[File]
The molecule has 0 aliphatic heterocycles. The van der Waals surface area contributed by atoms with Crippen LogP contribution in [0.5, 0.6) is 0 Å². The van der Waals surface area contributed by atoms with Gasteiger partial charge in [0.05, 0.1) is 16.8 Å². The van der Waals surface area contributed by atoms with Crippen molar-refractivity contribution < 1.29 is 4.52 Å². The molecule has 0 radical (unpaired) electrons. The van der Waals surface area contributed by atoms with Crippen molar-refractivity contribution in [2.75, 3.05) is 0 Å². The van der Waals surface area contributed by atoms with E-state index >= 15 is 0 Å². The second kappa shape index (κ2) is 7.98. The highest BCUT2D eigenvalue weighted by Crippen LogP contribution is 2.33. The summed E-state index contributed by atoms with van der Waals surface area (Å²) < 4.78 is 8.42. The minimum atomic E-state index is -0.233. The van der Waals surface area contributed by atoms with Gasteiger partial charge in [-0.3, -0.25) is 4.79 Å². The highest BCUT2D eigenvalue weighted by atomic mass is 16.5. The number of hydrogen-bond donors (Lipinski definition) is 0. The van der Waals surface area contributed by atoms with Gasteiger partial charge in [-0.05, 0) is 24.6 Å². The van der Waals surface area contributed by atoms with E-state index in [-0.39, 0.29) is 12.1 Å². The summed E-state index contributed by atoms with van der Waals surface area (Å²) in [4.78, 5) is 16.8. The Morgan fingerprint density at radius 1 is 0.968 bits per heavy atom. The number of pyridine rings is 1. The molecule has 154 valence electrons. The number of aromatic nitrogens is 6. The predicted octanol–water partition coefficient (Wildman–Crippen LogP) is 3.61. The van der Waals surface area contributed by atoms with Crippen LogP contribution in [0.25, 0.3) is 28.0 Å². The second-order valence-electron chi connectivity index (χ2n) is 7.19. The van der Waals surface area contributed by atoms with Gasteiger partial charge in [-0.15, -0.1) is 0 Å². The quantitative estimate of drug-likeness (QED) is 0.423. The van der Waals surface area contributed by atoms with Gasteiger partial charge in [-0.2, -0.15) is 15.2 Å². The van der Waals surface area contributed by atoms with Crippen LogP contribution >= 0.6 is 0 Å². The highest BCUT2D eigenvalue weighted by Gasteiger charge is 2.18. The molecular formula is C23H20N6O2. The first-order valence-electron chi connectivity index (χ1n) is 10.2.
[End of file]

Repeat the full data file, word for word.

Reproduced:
The molecule has 0 aliphatic heterocycles. The van der Waals surface area contributed by atoms with Crippen LogP contribution in [0.5, 0.6) is 0 Å². The van der Waals surface area contributed by atoms with Gasteiger partial charge in [0.05, 0.1) is 16.8 Å². The van der Waals surface area contributed by atoms with Crippen molar-refractivity contribution < 1.29 is 4.52 Å². The molecule has 0 radical (unpaired) electrons. The van der Waals surface area contributed by atoms with Crippen molar-refractivity contribution in [2.75, 3.05) is 0 Å². The van der Waals surface area contributed by atoms with E-state index >= 15 is 0 Å². The second kappa shape index (κ2) is 7.98. The highest BCUT2D eigenvalue weighted by Crippen LogP contribution is 2.33. The summed E-state index contributed by atoms with van der Waals surface area (Å²) < 4.78 is 8.42. The minimum atomic E-state index is -0.233. The van der Waals surface area contributed by atoms with Gasteiger partial charge in [-0.3, -0.25) is 4.79 Å². The highest BCUT2D eigenvalue weighted by atomic mass is 16.5. The number of hydrogen-bond donors (Lipinski definition) is 0. The van der Waals surface area contributed by atoms with Gasteiger partial charge in [-0.05, 0) is 24.6 Å². The van der Waals surface area contributed by atoms with E-state index in [-0.39, 0.29) is 12.1 Å². The summed E-state index contributed by atoms with van der Waals surface area (Å²) in [4.78, 5) is 16.8. The Morgan fingerprint density at radius 1 is 0.968 bits per heavy atom. The number of pyridine rings is 1. The molecule has 154 valence electrons. The number of aromatic nitrogens is 6. The predicted octanol–water partition coefficient (Wildman–Crippen LogP) is 3.61. The van der Waals surface area contributed by atoms with Crippen LogP contribution in [0.25, 0.3) is 28.0 Å². The second-order valence-electron chi connectivity index (χ2n) is 7.19. The van der Waals surface area contributed by atoms with Gasteiger partial charge in [-0.15, -0.1) is 0 Å². The quantitative estimate of drug-likeness (QED) is 0.423. The van der Waals surface area contributed by atoms with Gasteiger partial charge in [-0.2, -0.15) is 15.2 Å². The van der Waals surface area contributed by atoms with Crippen LogP contribution >= 0.6 is 0 Å². The highest BCUT2D eigenvalue weighted by Gasteiger charge is 2.18. The molecular formula is C23H20N6O2. The first-order valence-electron chi connectivity index (χ1n) is 10.2.